You’ll never find

Don’t ever count an old soul man out. I think that’s an adage that Robert Christgau may have coined and it seems to be one of the lessons of the career of Lou Rawls, who died this past January at age 72 and whose birthday is today. Rawls was brought up by his grandmother on the South Side of Chicago and was a classmate of Sam Cooke. Rawls’s grandmother was a churchgoing woman; Rawls started out singing as a young boy in church and came up singing gospel with Cooke as a high school student.
Rawls’s entree to professional singing came when he took Cooke’s place in a gospel group. Rawls took a break from his early singing career for three years in the Army, where he served as a paratrooper. Out of the Army, he made his name as the lead singer of the Pilgrim Travelers. Rawls was riding with the Travelers and with Cooke in 1958 when he was almost killed in an automobile accident. His recovery affected his outlook on life, giving him an optimistic sense of mission that he never lost.
Cooke led the way to pop music. Rawls’s unmistakable baritone provides the bottom harmony and the response on Cooke’s beautiful “Bring It On Home To Me.” Rawls himself had a terrific run in the 1960’s on Capitol Records, reaching some kind of an artistic peak on “St. James Infirmary” on his live 1966 album and on his hit single “Love Is A Hurtin’ Thing” (above) the next year. He followed up with “Dead End Street” and its memorable autobiographical spoken intro. In the mid-seventies Rawls teamed up with Gamble and Huff for the hits that made him a superstar.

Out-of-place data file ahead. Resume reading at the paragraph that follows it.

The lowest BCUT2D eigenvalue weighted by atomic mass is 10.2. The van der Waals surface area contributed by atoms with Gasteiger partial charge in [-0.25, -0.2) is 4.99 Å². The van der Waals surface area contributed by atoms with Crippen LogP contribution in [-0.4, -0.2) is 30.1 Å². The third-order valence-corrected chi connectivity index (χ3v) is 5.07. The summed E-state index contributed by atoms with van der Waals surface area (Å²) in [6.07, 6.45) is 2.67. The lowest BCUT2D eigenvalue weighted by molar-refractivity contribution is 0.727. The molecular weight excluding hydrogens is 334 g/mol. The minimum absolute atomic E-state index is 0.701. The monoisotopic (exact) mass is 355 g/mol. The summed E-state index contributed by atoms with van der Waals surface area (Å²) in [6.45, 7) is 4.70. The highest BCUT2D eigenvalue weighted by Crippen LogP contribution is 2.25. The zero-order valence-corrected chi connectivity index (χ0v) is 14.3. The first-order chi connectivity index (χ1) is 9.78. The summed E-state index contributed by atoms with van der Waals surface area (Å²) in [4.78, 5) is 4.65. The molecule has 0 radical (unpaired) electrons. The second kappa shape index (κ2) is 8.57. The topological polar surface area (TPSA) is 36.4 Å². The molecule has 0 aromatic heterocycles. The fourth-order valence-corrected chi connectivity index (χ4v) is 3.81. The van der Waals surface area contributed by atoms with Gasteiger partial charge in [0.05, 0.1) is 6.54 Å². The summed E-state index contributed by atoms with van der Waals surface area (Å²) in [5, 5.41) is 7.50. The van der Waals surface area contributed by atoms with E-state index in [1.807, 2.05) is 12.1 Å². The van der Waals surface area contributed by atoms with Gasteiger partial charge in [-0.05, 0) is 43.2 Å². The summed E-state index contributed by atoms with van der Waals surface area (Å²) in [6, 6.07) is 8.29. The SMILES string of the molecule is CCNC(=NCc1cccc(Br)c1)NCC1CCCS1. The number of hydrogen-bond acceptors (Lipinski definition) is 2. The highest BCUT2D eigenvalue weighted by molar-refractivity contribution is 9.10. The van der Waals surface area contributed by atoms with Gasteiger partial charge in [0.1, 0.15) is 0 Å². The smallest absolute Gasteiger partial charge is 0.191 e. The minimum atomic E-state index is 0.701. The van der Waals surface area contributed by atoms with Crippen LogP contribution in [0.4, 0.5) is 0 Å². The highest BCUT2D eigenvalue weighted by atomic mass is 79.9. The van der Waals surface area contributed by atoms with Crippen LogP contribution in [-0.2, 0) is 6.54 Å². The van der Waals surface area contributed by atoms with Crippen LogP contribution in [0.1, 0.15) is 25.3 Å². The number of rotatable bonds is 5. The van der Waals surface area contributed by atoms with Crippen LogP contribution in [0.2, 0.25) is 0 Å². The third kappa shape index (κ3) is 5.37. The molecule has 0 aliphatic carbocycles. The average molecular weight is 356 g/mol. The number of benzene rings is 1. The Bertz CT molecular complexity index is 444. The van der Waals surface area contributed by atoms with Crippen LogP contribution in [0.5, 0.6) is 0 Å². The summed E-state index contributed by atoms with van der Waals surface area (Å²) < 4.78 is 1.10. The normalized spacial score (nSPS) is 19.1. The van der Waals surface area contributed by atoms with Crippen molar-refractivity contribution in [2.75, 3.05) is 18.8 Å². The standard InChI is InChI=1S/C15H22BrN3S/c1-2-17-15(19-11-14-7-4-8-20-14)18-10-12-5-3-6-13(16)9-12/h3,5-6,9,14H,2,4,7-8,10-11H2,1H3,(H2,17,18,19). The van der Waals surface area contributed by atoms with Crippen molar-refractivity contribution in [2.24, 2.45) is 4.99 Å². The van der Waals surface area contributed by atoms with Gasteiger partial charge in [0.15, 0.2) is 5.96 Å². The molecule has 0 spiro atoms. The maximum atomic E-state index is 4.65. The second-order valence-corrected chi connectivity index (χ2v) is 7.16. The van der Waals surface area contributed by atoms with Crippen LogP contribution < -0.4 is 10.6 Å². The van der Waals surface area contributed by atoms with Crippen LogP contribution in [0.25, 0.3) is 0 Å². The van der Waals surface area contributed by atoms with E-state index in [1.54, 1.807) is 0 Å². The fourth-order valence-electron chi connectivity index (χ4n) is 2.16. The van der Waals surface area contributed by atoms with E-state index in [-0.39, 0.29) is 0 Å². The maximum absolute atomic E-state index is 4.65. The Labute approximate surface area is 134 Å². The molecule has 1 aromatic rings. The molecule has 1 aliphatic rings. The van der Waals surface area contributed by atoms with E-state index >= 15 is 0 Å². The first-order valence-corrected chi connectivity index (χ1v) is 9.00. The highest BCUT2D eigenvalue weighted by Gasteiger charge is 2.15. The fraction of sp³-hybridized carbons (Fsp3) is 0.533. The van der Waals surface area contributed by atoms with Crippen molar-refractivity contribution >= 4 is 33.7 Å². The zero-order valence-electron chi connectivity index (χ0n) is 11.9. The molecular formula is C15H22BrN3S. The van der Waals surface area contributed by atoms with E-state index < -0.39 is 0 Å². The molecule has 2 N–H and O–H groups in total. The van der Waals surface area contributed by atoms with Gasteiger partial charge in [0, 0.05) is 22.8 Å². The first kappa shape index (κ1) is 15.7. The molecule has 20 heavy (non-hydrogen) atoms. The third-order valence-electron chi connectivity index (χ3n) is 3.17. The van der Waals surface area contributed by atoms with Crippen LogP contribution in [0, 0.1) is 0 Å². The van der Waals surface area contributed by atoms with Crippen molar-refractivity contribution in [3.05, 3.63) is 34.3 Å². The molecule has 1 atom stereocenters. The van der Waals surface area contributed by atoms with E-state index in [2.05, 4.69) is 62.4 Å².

I saw Rawls perform in Los Angeles in 1970. As I recall, he was fronting a big band at the Century Plaza Hotel lounge during a week of sold-out shows. Los Angeles had been his home base for the launch of his career in pop, and he seemed at ease among friends. His set hit all the highlights of his career to date, closing somewhat surprisingly with the Beatles’ “Golden Slumbers.”
On Power Line, we checked in on Rawls in November 2003 following an appearance of his in Boston. Frank Sinatra had been a notable fan of Lou’s in the sixties; late in his career Rawls repaid the compliment with a disc of Sinatra songs. Boston Globe correspondent Bill Beuttler provided a glimpse of Rawls touring behind his tribute to Sinatra: “Finding there is none like Lou Rawls.”
When Rawls died this past January Ben Ratliff of the New York Times wrote a comprehensive obituary: “Lou
Rawls, singer of pop and gospel, dies at 72.”
Daniel Gewertz of the Boston Herald provided a poignant take with a headline that said it all: “You’ll never find another singer like Lou Rawls.” Lou, take an encore.

Continue the discussion over at Patsy’s, the new Power Line Forum page devoted to “American culture.”
UPDATE: Thanks to Boston Herald columnist Jules Crittenden and Herald Webmasater Elizabeth Albritton for restoring the archived Lou Rawls obituary by Daniel Gewertz in honor of the occasion. Please check it out!


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